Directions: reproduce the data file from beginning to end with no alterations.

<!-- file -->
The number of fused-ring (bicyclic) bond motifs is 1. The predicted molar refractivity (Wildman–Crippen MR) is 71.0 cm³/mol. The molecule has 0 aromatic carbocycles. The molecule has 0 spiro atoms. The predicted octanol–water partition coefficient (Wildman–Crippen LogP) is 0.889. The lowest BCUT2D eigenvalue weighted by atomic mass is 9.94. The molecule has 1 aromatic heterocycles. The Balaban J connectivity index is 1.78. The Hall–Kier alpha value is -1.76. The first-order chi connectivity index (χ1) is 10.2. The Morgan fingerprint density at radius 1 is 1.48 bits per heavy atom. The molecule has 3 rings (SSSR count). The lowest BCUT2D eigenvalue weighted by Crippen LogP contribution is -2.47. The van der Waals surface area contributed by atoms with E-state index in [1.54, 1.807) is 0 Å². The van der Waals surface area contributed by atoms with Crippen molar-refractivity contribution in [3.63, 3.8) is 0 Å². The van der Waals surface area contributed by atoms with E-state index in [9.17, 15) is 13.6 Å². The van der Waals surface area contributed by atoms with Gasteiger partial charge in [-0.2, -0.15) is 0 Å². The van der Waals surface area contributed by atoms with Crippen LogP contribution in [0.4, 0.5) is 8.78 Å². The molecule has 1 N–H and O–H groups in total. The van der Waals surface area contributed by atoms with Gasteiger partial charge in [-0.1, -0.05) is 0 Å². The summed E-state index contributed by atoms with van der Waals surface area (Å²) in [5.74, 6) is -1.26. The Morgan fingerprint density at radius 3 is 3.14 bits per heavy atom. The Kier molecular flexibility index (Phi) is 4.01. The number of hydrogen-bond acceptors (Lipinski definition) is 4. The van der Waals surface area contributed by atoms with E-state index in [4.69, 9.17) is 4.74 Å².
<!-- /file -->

The number of fused-ring (bicyclic) bond motifs is 1. The predicted molar refractivity (Wildman–Crippen MR) is 71.0 cm³/mol. The molecule has 0 aromatic carbocycles. The molecule has 0 spiro atoms. The predicted octanol–water partition coefficient (Wildman–Crippen LogP) is 0.889. The lowest BCUT2D eigenvalue weighted by atomic mass is 9.94. The molecule has 1 aromatic heterocycles. The Balaban J connectivity index is 1.78. The Hall–Kier alpha value is -1.76. The first-order chi connectivity index (χ1) is 10.2. The Morgan fingerprint density at radius 1 is 1.48 bits per heavy atom. The molecule has 3 rings (SSSR count). The lowest BCUT2D eigenvalue weighted by Crippen LogP contribution is -2.47. The van der Waals surface area contributed by atoms with E-state index in [1.54, 1.807) is 0 Å². The van der Waals surface area contributed by atoms with Crippen molar-refractivity contribution in [3.63, 3.8) is 0 Å². The van der Waals surface area contributed by atoms with E-state index in [9.17, 15) is 13.6 Å². The van der Waals surface area contributed by atoms with Gasteiger partial charge in [-0.2, -0.15) is 0 Å². The van der Waals surface area contributed by atoms with Crippen LogP contribution in [0.4, 0.5) is 8.78 Å². The molecule has 1 N–H and O–H groups in total. The van der Waals surface area contributed by atoms with Gasteiger partial charge in [-0.1, -0.05) is 0 Å². The summed E-state index contributed by atoms with van der Waals surface area (Å²) in [5.74, 6) is -1.26. The Morgan fingerprint density at radius 3 is 3.14 bits per heavy atom. The Kier molecular flexibility index (Phi) is 4.01. The number of hydrogen-bond acceptors (Lipinski definition) is 4. The van der Waals surface area contributed by atoms with E-state index in [4.69, 9.17) is 4.74 Å².